Learning to steal?
I wrote an opinion piece in the Art of England (issue 77, January 2011) on the issue of artistic plagiarism called “On Learning to Steal”. I start by musing on the usefulness of students learning art by copying works in art galleries. You know the story, littered around the floor are art students busily copying, sketching some work or other. As I note in the article, they seem more like a piece of performance art to a failing art education system, than serious learning. I make the point that this only encourages further theft: “bad artists copy, good artists steal”. They are learning how to steal.
But more worrying, of course, is artistic plagiarism, and I draw attention to a recent high-profile example in Australia. I come down hard and negatively toward artists who maintain an atelier where their job is signing finished works of art (I call them signaturists). I observe that these artists themselves sense this is a con, otherwise, why would one well-known artist preface recent work by saying the work was done personally.
Plagiarism in all its forms is not to be trifled with. In the visual arts, copying is rife, not helped by the ease of cut-and-paste off the internet.
Nevertheless, we must be vigilant of artists who fail, as one artist put it, to adequately reference their sources.
Should art have footnotes?
Want to know more?
An overview of artistic plagiarism by Denis Dutton
An art school: I wonder what goes on in there?
I wrote an opinion piece on failing art schools in the UK in Issue 75, November 2010, of Art of England magazine.
Are students in art schools actually getting an education worth paying for. Considering the stresses in higher education funding, and the appalling career opportunities for many art school graduates (upwards of 90% never work at their core art competencies after graduation), that some art schools appear to be failing, not just their students, but also in the quality of the work they do, is a clear waste of money.
One of my suggestions is that some university art schools be downgraded to non-degree colleges, with a sharper vocational focus. The other is to widen their appeal to support the learning needs of older folk, to attract later-blooming artists, of which there are many. The problem for the universities is that at some level art-making is essentially vocational; university art studies really are less on the practice of art-making as on the scholastic study of art (an often confused and obscure activity with its own obfuscating terminology, but that is another matter). If artists are to enjoy the benefits of academic positions, they should be contributing to the advancement of knowledge at some level.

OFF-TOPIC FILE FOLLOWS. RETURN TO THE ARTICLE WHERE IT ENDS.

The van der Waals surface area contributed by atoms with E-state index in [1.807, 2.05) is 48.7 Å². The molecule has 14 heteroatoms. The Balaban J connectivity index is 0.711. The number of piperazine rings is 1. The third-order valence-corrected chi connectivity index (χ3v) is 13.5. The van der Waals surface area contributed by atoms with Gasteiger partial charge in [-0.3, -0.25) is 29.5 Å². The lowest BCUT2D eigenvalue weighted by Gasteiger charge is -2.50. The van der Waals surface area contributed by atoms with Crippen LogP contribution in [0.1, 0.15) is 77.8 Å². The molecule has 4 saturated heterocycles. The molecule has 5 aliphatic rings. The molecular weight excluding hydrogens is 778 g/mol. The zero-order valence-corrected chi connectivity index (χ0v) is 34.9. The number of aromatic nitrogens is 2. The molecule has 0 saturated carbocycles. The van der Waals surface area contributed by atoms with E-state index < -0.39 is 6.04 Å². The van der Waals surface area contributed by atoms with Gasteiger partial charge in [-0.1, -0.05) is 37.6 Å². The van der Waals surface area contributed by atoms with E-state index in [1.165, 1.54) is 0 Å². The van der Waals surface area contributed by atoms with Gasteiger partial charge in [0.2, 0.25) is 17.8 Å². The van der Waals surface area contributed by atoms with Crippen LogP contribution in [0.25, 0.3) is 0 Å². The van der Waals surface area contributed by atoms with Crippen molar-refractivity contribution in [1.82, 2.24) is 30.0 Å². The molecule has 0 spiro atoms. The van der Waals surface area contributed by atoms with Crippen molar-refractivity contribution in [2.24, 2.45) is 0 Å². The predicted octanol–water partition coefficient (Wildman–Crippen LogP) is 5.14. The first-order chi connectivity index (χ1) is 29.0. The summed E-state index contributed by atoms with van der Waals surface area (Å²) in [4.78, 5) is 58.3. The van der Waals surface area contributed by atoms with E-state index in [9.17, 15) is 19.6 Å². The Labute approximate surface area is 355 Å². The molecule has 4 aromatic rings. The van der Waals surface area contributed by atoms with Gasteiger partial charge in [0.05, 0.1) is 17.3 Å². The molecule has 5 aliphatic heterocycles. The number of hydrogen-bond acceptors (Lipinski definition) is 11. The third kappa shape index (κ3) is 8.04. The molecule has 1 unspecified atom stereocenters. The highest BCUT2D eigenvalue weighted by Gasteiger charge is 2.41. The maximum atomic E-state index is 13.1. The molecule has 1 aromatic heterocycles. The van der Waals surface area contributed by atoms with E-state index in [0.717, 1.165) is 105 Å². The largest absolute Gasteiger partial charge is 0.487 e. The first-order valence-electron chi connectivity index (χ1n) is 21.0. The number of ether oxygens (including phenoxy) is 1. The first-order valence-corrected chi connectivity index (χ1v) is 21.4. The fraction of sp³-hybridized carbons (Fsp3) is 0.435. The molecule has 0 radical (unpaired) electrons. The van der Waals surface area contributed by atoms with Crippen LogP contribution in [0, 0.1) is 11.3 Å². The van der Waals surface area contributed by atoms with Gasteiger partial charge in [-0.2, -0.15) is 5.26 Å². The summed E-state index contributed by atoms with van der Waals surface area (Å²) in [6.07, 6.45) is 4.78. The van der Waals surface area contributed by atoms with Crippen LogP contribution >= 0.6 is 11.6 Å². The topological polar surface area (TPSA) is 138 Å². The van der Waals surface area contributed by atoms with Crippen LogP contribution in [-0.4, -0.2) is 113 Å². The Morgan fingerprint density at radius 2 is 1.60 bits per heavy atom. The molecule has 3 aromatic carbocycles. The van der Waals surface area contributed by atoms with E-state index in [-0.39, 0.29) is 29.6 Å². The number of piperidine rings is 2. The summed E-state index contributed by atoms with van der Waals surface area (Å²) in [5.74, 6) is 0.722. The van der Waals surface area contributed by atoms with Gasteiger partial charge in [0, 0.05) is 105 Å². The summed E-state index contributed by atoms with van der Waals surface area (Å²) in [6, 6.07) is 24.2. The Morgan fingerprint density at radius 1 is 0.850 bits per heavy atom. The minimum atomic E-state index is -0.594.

No doubt these failing institutions will argue that they offer value, by way of research, but research-led institutions are fine but not if the students are trying to build practical careers in which case you have a serious mis-match. Research in art in my view is important, but is not advanced by students spending the bulk of their time in studios. We need people who understand and can research art as it contributes to civilisation, and how art is made as a function of brains at play. As I wrote in this opinion piece, if students want to paint, they can keep a studio at home. This would eliminate, perhaps to much acclaim, the graduate art shows of frequently pointless academic art.
While not a heathen with respect to universities, I have a doctorate and have been a senior lecturer, there are some things better done for the learner in more accessible and less puffed-up learning centres. The current educational system doesn’t incentivise them.
Now dig in.(Photo credit: Wikipedia)